Moscow war diary. Part 3: The double steel curtain descends

Third Guest Post by Valery Kostrov, a resident of the capital, a humanities graduate.

otkhodniki – seasonal migrant workers. Source

March 4-6, 2022
During these two days, the situation is as follows – when an endless stream began of all companies leaving us, then even my very, very anti-Putin acquaintances became perplexed and angry. Not towards Putin, which is already customary, but to the West. Annoyance at the very least, because it already seems to them that this whole “cancellation” campaign was carefully prepared, since everything happens so quickly. The thought involuntarily creeps in that perhaps “Putin knew something” by starting this war. The shock of the Great Business Exodus from Russia arises among supporters of a market economy and those who do not support Putin. They ask themselves the question, “how does it feel to cut business ties?” Perhaps if only Apple had left, many would be upset and angry at Putin. But when all companies leave the country in an endless series, the effect is the opposite – from indifference to the desire to survive on their own.

It turns out that in the current situation, the total withdrawal of foreign business from Russia and catastrophic sanctions have played into the hands of strengthening the regime, around which those who have never supported the Russian bureaucracy are beginning to gather. Now it is the chinovniki who will help us survive, since the government of the country is in their hands. The old vulgar slogan of the pro-government “patriots” – “Russia is concentrating” is starting to work, but it works against what the West is trying to achieve – against the escalation of discontent, but in favour of internal mobilization of survival. Orientation towards the coming economic and social problems distracts people from the terrible pictures of the war, everyone thinks about how to stock up food, medicine, how to buy a dacha for a garden, etc. It is difficult to say what is happening in the administrative and business elites, among whom there were many “enlightened Europeans”, but it seems that they still feel like they are in the same submarine, locked from the inside and under torpedo attack from the outside. A noticeable part of the intellectuals and people of art have left, but it is difficult to say how this emigration is assessed by public opinion.

There are more and more statements in Russia from different sides that “in this situation you cannot take a neutral position – this is how you help the enemy.” This enemy could be Putin or the “Ukronazis” – substitute the right one. Probably something similar has happened to intellectuals everywhere: civic passion has become the main feature of discourse, which is understandable against the backdrop of active hostilities in peaceful cities in the center (or in the East? or already on the outskirts) of Europe. It is impossible to be indifferent, but it is proposed to seek understanding – an analytical understanding of what is happening. An analytical understanding of what is happening does not mean support, although the anti-war agenda is win-win. Probably, reflection and understanding is required where and when Europe (the West) lost Russia and how it happened. It would be foolish to believe that everything is the result of the KGB Lieutenant Colonel Putin, who became the Sauron of the cold Siberian Mordor. Of course, this also applies to Russia and its population, where the trauma of the imperial collapse of the early 1990s and deindustrialization could not fully drag on even with the help of the external gloss of the consumer society that engulfed the country’s major cities. The older generation and “poor Russians” – the heroes of the studies of the Russian sociologist Simon Kordonsky – did not forgive the fact that the former Soviet workers and engineers lost their class outlines – they ceased to be workers or employees and became small traders and otkhodniks. They are more comfortable and comfortable in the new world of the post-Soviet market in the end, but the trauma of losing turned out to be inescapable. They wanted not only to be a foreman at a car repair shop, but to be a part of something big – a mythologically creative Soviet project that came to its spiritual and economic collapse in the 1980s, but still possessed positive energy, including for some Western intellectuals.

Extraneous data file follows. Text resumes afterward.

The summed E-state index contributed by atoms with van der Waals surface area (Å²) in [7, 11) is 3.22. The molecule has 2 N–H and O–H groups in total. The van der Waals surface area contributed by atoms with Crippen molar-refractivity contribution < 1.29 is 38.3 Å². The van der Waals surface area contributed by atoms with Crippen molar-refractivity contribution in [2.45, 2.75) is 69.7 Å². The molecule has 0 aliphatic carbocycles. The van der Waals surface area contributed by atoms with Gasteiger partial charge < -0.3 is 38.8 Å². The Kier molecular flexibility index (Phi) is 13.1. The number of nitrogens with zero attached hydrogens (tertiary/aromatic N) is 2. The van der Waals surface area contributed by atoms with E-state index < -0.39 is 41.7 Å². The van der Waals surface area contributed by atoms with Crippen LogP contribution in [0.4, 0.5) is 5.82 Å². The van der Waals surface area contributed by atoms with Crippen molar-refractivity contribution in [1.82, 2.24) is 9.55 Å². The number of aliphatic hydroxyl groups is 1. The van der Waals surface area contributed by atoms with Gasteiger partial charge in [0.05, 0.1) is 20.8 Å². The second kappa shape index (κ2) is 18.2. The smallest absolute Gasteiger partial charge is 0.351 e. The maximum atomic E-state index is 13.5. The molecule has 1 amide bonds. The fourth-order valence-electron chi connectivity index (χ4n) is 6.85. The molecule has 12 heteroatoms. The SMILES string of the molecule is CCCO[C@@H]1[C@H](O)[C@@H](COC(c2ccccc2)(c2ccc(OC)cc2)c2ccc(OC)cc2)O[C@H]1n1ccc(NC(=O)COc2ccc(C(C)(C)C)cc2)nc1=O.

Now many of the older Russian generation are “losers” from the reforms of the 1990s and not understood by the new Russian intelligentsia, which at first mocked their low taste (as P. Bourdieu would say) in the field of culture – from the vulgar humor of the popular mass satirist Petrosyan to the stupid tik tok videos, and now considers these people a mindless crowd. But there has never been an attempt to bridge the gap and find something in common. Western researchers were also very weakly involved in understanding what is happening in Russia “on the ground”, talking a lot about post-Soviet geopolitics, doing research on opposition rallies on Bolotnaya Square, the Russian LGBT+ community, or exoticizing “poor life in a poor country”. All this sold well in the Western academy and the media, but said little about who these people were – who the post-Soviet worker and lower middle class are, who lives in small towns, how they build their life trajectories. Only 2-3 books have been published. And now, probably, such studies will be very difficult because of the double steel curtain – from Russia and from the West.

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